The code warriors


text and photo by Grigoris A. Miliaresis

I’m certain that if the samurai came from another country, their fame wouldn’t have been one tenth of what it is; Caesar’s Romans, Alexander’s Greeks, Saladin’s Saracens, Genghis Chan and Tamerlane’s Mongols and Shaka’s Zulu were at least as valiant and even more so, they had to test their mettle against more and more varied enemies but the samurai managed to earn for themselves one of the most prominent spots in the history of armies and battlefields. Brave –almost indifferent in the face of death- with a strict ethical code, disciplined way beyond any human boundary and armed with the katana swords-artworks, they were able to break the chains of history books and identify with the concept of the “noble warrior”, an ideal that has been the basis for hundreds ofromantic works of art, already from the time they emerged as a separate class in Japan, in the age of the Genpei War between the Taira and Minamoto clans (1180-1185).

The operative word in the above is “romantic”: there’s little history to support the fact that the Japanese warriors of the feudal era were any bit different from their non-Japanese peers; what is even more ironic is that even the word “samurai” itself comes from the Edo period, when the wars had ceased and yesterday’s warriors exchanged their armors for silk kimono, were transformed into government employees and the swords, which were never a primary battlefield weapon anyway, were converted to symbols of their authority. The illustrious “Bushido code” was for the most part a later fantasy, their “loyalty to the death” changed directions and objects even on the battlefield and the infamous seppuku/hara-kiri was not the “ultimate act of dignity” but usually a means of execution with the professional headsman standing above the suicide to relieve him of his death throes. 

But very few know all these and among those who know, even less are interested. Like Achilles, Siegfried, Beowulf, or Arthur and Lancelot, the samurai are a myth and as such they are not bound to any rule of reality; of course, like all good myths, they retain some link with history so no one can really think of them as entirely imaginary. And the Japanese still depict them accordingly like all peoples do with their mythical heroes: majestic like Date Masamune in the castle of Sendai or in action like Kusonoki Msashige in the Imperial Palace garden in Tokyo or Minamoto no Yoshitsune in Shimonoseki, they symbolize as all myths do, everything the people who bore them would like to believe for themselves. And although this is not a small thing, I still believe that reality, the reality that includes their faults and their weaknesses is far more attractive.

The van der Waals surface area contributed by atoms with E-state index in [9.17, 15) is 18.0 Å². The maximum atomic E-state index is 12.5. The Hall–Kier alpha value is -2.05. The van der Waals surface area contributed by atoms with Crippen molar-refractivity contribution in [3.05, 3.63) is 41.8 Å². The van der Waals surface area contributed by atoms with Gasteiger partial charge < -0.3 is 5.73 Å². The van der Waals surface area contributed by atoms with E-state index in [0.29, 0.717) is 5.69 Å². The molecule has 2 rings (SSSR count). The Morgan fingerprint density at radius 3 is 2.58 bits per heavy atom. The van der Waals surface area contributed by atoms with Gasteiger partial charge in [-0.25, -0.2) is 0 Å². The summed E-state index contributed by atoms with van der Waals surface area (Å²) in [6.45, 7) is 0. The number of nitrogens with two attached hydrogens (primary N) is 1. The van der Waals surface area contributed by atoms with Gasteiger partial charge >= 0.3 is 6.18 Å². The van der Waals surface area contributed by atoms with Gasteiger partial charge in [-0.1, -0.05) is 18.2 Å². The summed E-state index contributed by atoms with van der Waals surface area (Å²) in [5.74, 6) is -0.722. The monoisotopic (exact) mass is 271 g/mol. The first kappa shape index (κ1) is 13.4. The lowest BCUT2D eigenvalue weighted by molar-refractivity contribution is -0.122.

Grigoris A. Miliaresis is a journalist and translator. He has worked for many newspapers, magazines and publishing houses and specializes in the Internet, the martial arts and Japan where he has been living for the last few years. 




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Γρηγόρης Μηλιαρέσης
Γρηγόρης Μηλιαρέσης
Δημοσιογράφος και μεταφραστής. Έχει συνεργαστεί με πλειάδα εφημερίδων, περιοδικών (τόσο του γενικού όσο και του ειδικού τύπου) και εκδοτικών οίκων και με ειδίκευση στο Ίντερνετ, τις πολεμικές τέχνες και την Ιαπωνία όπου και ζει τα τελευταία χρόνια. Από το 2012 μέχρι το 2016 έγραφε την εβδομαδιαία στήλη στο "Γράμματα από έναν αιωρούμενο κόσμο" και το 2020 κυκλοφόρησε το ομότιτλο βιβλίο του. Περισσότερα στη συνέντευξη που είχε δώσει στο

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